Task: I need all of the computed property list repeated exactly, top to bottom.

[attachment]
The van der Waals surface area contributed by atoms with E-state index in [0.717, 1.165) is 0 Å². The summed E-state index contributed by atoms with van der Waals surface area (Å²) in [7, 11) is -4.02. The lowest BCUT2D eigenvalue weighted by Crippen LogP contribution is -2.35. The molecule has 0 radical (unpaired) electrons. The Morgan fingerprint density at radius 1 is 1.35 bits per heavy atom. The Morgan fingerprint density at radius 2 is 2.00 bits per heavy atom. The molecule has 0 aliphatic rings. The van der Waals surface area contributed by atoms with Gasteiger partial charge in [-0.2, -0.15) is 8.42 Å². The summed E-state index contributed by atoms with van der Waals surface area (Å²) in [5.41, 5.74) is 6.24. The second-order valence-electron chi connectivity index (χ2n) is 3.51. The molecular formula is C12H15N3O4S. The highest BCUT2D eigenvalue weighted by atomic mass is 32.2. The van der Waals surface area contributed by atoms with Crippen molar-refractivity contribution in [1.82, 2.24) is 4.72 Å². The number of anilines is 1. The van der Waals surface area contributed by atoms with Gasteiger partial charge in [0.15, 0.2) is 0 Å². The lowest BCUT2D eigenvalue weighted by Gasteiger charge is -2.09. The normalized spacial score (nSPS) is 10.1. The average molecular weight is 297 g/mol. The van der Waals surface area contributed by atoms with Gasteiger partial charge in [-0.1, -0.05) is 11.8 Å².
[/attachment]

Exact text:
The van der Waals surface area contributed by atoms with E-state index in [0.717, 1.165) is 0 Å². The summed E-state index contributed by atoms with van der Waals surface area (Å²) in [7, 11) is -4.02. The lowest BCUT2D eigenvalue weighted by Crippen LogP contribution is -2.35. The molecule has 0 radical (unpaired) electrons. The Morgan fingerprint density at radius 1 is 1.35 bits per heavy atom. The Morgan fingerprint density at radius 2 is 2.00 bits per heavy atom. The molecule has 0 aliphatic rings. The van der Waals surface area contributed by atoms with Gasteiger partial charge in [-0.2, -0.15) is 8.42 Å². The summed E-state index contributed by atoms with van der Waals surface area (Å²) in [5.41, 5.74) is 6.24. The second-order valence-electron chi connectivity index (χ2n) is 3.51. The molecular formula is C12H15N3O4S. The highest BCUT2D eigenvalue weighted by atomic mass is 32.2. The van der Waals surface area contributed by atoms with Crippen molar-refractivity contribution in [1.82, 2.24) is 4.72 Å². The number of anilines is 1. The van der Waals surface area contributed by atoms with Gasteiger partial charge in [0.15, 0.2) is 0 Å². The lowest BCUT2D eigenvalue weighted by Gasteiger charge is -2.09. The normalized spacial score (nSPS) is 10.1. The average molecular weight is 297 g/mol. The van der Waals surface area contributed by atoms with Gasteiger partial charge in [-0.1, -0.05) is 11.8 Å².